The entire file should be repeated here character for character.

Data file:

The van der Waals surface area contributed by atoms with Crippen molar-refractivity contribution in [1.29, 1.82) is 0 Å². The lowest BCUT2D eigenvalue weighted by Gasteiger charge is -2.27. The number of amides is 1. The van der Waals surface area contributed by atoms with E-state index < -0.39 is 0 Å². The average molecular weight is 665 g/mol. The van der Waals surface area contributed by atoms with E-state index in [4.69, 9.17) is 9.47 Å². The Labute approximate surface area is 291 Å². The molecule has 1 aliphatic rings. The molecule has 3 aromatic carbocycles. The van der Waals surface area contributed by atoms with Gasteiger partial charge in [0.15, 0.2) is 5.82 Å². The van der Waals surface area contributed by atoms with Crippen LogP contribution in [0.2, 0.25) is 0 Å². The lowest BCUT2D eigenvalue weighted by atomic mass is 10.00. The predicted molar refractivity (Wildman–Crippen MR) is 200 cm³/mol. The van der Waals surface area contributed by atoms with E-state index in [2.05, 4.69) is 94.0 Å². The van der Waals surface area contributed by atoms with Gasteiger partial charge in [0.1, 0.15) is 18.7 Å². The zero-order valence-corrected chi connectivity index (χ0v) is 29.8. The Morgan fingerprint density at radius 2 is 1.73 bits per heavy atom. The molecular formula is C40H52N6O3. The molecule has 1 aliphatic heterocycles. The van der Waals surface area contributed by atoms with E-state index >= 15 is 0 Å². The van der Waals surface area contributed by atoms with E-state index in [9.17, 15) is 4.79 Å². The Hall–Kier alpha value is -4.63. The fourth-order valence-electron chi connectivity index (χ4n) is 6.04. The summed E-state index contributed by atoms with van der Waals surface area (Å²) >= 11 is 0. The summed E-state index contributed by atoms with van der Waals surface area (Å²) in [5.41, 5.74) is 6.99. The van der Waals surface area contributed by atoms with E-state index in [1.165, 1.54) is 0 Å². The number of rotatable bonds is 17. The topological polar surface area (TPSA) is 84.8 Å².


The van der Waals surface area contributed by atoms with Crippen molar-refractivity contribution in [1.29, 1.82) is 0 Å². The lowest BCUT2D eigenvalue weighted by Gasteiger charge is -2.27. The number of amides is 1. The van der Waals surface area contributed by atoms with E-state index < -0.39 is 0 Å². The average molecular weight is 665 g/mol. The van der Waals surface area contributed by atoms with E-state index in [4.69, 9.17) is 9.47 Å². The Labute approximate surface area is 291 Å². The molecule has 1 aliphatic rings. The molecule has 3 aromatic carbocycles. The van der Waals surface area contributed by atoms with Gasteiger partial charge in [0.15, 0.2) is 5.82 Å². The van der Waals surface area contributed by atoms with Crippen LogP contribution in [0.2, 0.25) is 0 Å². The lowest BCUT2D eigenvalue weighted by atomic mass is 10.00. The predicted molar refractivity (Wildman–Crippen MR) is 200 cm³/mol. The van der Waals surface area contributed by atoms with E-state index in [2.05, 4.69) is 94.0 Å². The van der Waals surface area contributed by atoms with Gasteiger partial charge in [0.1, 0.15) is 18.7 Å². The zero-order valence-corrected chi connectivity index (χ0v) is 29.8. The Morgan fingerprint density at radius 2 is 1.73 bits per heavy atom. The molecular formula is C40H52N6O3. The molecule has 1 aliphatic heterocycles. The van der Waals surface area contributed by atoms with E-state index >= 15 is 0 Å². The van der Waals surface area contributed by atoms with E-state index in [9.17, 15) is 4.79 Å². The Hall–Kier alpha value is -4.63. The fourth-order valence-electron chi connectivity index (χ4n) is 6.04. The summed E-state index contributed by atoms with van der Waals surface area (Å²) >= 11 is 0. The summed E-state index contributed by atoms with van der Waals surface area (Å²) in [5.41, 5.74) is 6.99. The van der Waals surface area contributed by atoms with E-state index in [1.165, 1.54) is 0 Å². The number of rotatable bonds is 17. The topological polar surface area (TPSA) is 84.8 Å².